CHICAGO - Facing a financial crisis, Northeastern Illinois University announced they are laying off almost 200 employees as the schools faces a large deficit in the fall because of the state budget standoff.
The 180 layoffs will be to the administrative and civil service staff.
"We have no intention of closing. And we will continue to manage this crisis as best we can going forward," said NEIU President Richard Helldobler.
It's been a touch-and-go two years for NEIU. As the budget impasse continues in Springfield, the school has seen its funding slashed by 40 percent. Furloughs have helped, but not enough. With next to no money left in reserve and a $10 million shortfall to cover, they university announced it will cut 180 jobs over the next couple of months.
"This drastic measure that we're taking now gets us 'til fall tuition dollars come in, and that will sustain us through the fall semester," Helldobler said.
In an attempt to minimize the impact on students the layoffs will come from the administrative and civil services departments, but the faculty was quick to point out they will be affected.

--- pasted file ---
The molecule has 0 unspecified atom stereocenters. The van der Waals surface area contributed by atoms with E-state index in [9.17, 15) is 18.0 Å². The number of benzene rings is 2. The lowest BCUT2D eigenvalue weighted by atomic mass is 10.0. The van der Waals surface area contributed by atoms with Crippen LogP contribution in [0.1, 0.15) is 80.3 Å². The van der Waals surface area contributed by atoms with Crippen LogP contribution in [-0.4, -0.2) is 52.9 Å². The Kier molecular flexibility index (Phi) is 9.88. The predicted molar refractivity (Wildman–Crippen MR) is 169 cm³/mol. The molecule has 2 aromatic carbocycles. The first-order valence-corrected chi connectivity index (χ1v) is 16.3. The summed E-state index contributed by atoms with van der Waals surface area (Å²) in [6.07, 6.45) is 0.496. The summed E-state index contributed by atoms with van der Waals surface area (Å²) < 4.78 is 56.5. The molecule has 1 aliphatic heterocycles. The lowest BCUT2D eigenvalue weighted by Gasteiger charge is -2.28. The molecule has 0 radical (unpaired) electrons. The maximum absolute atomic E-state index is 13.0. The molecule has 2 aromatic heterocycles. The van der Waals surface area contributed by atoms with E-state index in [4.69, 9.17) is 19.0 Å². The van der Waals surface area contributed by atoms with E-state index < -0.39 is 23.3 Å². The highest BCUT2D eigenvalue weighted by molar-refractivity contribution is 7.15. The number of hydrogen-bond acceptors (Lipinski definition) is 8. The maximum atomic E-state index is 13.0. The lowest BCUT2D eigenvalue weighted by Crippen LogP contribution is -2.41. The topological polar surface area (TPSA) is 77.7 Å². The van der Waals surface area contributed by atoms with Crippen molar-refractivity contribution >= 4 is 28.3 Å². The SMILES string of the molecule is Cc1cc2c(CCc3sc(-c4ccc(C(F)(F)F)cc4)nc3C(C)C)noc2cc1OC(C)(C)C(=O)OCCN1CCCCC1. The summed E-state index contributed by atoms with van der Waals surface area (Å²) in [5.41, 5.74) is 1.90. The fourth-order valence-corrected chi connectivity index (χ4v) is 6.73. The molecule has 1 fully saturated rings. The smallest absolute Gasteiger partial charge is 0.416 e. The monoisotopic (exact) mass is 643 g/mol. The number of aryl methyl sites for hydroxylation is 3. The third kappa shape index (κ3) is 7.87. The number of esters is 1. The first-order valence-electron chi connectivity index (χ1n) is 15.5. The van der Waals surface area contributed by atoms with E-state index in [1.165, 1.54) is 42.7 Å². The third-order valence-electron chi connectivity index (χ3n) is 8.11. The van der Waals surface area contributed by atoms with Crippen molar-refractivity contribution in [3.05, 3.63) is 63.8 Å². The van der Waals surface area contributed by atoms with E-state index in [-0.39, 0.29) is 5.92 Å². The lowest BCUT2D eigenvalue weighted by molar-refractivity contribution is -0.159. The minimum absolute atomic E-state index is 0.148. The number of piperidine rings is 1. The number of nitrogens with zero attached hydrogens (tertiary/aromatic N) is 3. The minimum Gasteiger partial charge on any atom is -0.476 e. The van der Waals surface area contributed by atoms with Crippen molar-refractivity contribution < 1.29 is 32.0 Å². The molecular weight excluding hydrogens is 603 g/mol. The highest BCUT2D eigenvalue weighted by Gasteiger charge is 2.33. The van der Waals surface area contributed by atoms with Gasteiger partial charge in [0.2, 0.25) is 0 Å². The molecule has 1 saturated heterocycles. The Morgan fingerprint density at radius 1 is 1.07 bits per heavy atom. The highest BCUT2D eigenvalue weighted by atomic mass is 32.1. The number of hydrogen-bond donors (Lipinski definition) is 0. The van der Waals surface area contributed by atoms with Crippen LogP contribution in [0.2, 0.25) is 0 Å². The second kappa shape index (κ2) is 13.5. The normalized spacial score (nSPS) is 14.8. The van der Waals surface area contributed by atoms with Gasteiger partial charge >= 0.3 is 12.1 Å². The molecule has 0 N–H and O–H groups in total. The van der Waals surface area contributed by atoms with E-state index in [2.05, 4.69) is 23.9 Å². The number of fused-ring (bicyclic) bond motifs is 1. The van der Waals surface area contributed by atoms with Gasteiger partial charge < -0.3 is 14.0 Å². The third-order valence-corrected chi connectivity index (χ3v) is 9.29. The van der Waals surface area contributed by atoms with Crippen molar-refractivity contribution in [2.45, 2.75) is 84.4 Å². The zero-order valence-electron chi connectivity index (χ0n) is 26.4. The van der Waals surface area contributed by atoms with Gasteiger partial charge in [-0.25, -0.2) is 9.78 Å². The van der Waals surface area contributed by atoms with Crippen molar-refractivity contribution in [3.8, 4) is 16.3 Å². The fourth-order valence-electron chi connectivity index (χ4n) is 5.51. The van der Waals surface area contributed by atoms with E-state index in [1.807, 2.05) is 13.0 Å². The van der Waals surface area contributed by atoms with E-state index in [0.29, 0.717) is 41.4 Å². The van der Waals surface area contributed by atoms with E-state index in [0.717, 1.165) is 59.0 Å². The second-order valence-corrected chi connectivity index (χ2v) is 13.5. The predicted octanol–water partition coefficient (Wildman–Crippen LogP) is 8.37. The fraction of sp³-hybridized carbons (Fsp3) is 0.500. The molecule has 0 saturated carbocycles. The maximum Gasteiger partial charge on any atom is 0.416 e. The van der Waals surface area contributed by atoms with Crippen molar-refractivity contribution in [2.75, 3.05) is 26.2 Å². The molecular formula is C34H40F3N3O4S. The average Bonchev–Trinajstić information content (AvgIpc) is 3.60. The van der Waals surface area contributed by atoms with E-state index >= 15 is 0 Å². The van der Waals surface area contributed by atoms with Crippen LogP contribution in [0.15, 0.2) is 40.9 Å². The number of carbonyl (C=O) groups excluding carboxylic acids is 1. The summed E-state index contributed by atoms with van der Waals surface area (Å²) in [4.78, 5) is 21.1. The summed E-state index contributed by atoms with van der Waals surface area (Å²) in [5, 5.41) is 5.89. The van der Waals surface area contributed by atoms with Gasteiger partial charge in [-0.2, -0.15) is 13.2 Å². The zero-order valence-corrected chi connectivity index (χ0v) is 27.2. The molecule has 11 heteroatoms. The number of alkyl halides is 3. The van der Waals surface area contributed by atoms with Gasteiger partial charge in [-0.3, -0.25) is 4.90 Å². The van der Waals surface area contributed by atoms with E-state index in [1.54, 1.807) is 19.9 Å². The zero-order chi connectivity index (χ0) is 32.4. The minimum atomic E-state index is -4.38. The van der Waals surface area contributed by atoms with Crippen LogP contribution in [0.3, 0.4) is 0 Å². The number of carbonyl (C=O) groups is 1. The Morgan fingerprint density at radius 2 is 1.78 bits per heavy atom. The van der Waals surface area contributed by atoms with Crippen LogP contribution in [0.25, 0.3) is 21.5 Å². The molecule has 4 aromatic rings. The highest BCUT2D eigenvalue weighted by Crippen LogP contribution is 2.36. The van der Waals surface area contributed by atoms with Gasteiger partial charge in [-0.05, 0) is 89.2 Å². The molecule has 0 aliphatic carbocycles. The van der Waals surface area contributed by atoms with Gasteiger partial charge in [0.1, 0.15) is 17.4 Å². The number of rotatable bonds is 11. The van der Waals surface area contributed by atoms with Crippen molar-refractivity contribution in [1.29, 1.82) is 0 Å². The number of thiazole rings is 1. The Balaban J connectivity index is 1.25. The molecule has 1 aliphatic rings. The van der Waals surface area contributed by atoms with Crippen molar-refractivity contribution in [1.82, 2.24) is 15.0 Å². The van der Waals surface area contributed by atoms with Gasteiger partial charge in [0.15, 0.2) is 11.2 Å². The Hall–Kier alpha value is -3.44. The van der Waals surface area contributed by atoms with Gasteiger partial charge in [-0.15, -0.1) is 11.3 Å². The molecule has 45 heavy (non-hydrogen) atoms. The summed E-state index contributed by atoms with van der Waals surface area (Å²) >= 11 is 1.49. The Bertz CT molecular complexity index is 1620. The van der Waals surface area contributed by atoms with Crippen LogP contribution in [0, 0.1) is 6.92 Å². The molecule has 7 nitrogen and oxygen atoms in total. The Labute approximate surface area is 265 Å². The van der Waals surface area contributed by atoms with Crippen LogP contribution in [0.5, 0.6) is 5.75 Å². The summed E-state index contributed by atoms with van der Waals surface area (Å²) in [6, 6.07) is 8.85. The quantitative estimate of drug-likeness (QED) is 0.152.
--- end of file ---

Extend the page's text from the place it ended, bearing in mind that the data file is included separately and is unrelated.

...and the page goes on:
"I can't imagine our department without a department secretary," said Prof. Sophia Mihic. "Just on a day to day basis, when a student is in trouble she knows where to send them. For me, she makes sure I have everything together and that I get into the classroom."
Nearly 10,000 students depend on NEIU for their education. Many are low-income or the first generation in their families to go to college. Student aide Amsa Gryasuddin is among those who worry about what the future will bring.
"I do get put on furloughs. They actually just paused our furloughs or else today would have been a furlough day for me," Gryasuddin said.
"It's scary because you don't want to see your staff leave. It's scary because you're like, 'Are we going to close like Chicago State?'" said Ashlei Ross, NEIU student body president.
The layoffs can be averted, university officials said, if a budget compromise is reached, or even a stopgap budget measure. University officials are prepared to pause any layoff plans if the state provides them funding.